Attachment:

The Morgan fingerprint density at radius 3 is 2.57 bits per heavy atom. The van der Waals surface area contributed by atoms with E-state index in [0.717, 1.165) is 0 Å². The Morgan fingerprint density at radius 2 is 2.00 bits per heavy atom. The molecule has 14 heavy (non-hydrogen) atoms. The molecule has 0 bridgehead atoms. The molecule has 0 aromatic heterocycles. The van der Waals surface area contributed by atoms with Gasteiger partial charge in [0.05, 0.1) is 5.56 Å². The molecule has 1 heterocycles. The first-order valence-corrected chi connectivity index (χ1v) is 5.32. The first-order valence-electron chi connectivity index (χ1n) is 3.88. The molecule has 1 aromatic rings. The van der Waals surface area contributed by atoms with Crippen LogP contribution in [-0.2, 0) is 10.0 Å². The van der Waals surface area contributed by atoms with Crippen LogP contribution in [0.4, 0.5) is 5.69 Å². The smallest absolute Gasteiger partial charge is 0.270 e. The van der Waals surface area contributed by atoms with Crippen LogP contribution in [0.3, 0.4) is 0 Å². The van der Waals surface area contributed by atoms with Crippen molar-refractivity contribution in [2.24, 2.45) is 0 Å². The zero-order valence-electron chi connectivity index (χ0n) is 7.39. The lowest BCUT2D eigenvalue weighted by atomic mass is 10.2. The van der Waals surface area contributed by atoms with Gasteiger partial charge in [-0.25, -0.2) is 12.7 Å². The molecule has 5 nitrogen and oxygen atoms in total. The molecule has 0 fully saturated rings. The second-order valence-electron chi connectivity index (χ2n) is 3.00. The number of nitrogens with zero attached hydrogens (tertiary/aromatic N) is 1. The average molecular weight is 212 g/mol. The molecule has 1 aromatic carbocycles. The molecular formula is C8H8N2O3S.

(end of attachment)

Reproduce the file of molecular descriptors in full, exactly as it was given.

The Morgan fingerprint density at radius 3 is 2.57 bits per heavy atom. The van der Waals surface area contributed by atoms with E-state index in [0.717, 1.165) is 0 Å². The Morgan fingerprint density at radius 2 is 2.00 bits per heavy atom. The molecule has 14 heavy (non-hydrogen) atoms. The molecule has 0 bridgehead atoms. The molecule has 0 aromatic heterocycles. The van der Waals surface area contributed by atoms with Gasteiger partial charge in [0.05, 0.1) is 5.56 Å². The molecule has 1 heterocycles. The first-order valence-corrected chi connectivity index (χ1v) is 5.32. The first-order valence-electron chi connectivity index (χ1n) is 3.88. The molecule has 1 aromatic rings. The van der Waals surface area contributed by atoms with Crippen LogP contribution in [-0.2, 0) is 10.0 Å². The van der Waals surface area contributed by atoms with Crippen LogP contribution in [0.4, 0.5) is 5.69 Å². The smallest absolute Gasteiger partial charge is 0.270 e. The van der Waals surface area contributed by atoms with Crippen LogP contribution in [0.3, 0.4) is 0 Å². The van der Waals surface area contributed by atoms with Crippen molar-refractivity contribution in [2.24, 2.45) is 0 Å². The zero-order valence-electron chi connectivity index (χ0n) is 7.39. The lowest BCUT2D eigenvalue weighted by atomic mass is 10.2. The van der Waals surface area contributed by atoms with Gasteiger partial charge in [-0.25, -0.2) is 12.7 Å². The molecule has 5 nitrogen and oxygen atoms in total. The molecule has 0 fully saturated rings. The second-order valence-electron chi connectivity index (χ2n) is 3.00. The number of nitrogens with zero attached hydrogens (tertiary/aromatic N) is 1. The average molecular weight is 212 g/mol. The molecule has 1 aromatic carbocycles. The molecular formula is C8H8N2O3S.